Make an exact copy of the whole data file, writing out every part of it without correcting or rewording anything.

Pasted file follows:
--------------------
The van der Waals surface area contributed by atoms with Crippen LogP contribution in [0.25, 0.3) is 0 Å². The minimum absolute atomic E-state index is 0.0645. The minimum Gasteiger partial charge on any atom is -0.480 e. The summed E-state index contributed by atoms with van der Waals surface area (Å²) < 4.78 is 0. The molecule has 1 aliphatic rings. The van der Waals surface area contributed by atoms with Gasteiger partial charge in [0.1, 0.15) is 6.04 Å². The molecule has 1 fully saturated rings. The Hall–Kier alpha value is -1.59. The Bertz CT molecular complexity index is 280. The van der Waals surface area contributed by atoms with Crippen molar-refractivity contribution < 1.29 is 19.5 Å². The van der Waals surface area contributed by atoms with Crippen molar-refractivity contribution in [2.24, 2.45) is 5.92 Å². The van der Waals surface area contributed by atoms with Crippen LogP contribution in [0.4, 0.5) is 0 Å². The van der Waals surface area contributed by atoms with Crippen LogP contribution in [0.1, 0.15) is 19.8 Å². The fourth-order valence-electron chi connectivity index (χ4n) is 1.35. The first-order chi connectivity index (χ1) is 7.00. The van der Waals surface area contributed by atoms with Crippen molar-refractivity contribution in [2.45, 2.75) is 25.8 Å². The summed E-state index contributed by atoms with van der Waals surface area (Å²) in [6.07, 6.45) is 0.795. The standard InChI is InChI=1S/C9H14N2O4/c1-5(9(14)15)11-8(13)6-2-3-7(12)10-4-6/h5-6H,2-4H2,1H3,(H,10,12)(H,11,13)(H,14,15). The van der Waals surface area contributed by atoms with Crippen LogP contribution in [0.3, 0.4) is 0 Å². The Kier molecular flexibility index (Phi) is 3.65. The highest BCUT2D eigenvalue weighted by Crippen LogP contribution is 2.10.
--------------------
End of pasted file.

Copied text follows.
The van der Waals surface area contributed by atoms with Crippen LogP contribution in [0.25, 0.3) is 0 Å². The minimum absolute atomic E-state index is 0.0645. The minimum Gasteiger partial charge on any atom is -0.480 e. The summed E-state index contributed by atoms with van der Waals surface area (Å²) < 4.78 is 0. The molecule has 1 aliphatic rings. The van der Waals surface area contributed by atoms with Gasteiger partial charge in [0.1, 0.15) is 6.04 Å². The molecule has 1 fully saturated rings. The Hall–Kier alpha value is -1.59. The Bertz CT molecular complexity index is 280. The van der Waals surface area contributed by atoms with Crippen molar-refractivity contribution < 1.29 is 19.5 Å². The van der Waals surface area contributed by atoms with Crippen molar-refractivity contribution in [2.24, 2.45) is 5.92 Å². The van der Waals surface area contributed by atoms with Crippen LogP contribution in [0.4, 0.5) is 0 Å². The van der Waals surface area contributed by atoms with Crippen LogP contribution in [0.1, 0.15) is 19.8 Å². The fourth-order valence-electron chi connectivity index (χ4n) is 1.35. The first-order chi connectivity index (χ1) is 7.00. The van der Waals surface area contributed by atoms with Crippen molar-refractivity contribution in [2.45, 2.75) is 25.8 Å². The summed E-state index contributed by atoms with van der Waals surface area (Å²) in [6.07, 6.45) is 0.795. The standard InChI is InChI=1S/C9H14N2O4/c1-5(9(14)15)11-8(13)6-2-3-7(12)10-4-6/h5-6H,2-4H2,1H3,(H,10,12)(H,11,13)(H,14,15). The van der Waals surface area contributed by atoms with Crippen LogP contribution in [0.3, 0.4) is 0 Å². The Kier molecular flexibility index (Phi) is 3.65. The highest BCUT2D eigenvalue weighted by Crippen LogP contribution is 2.10.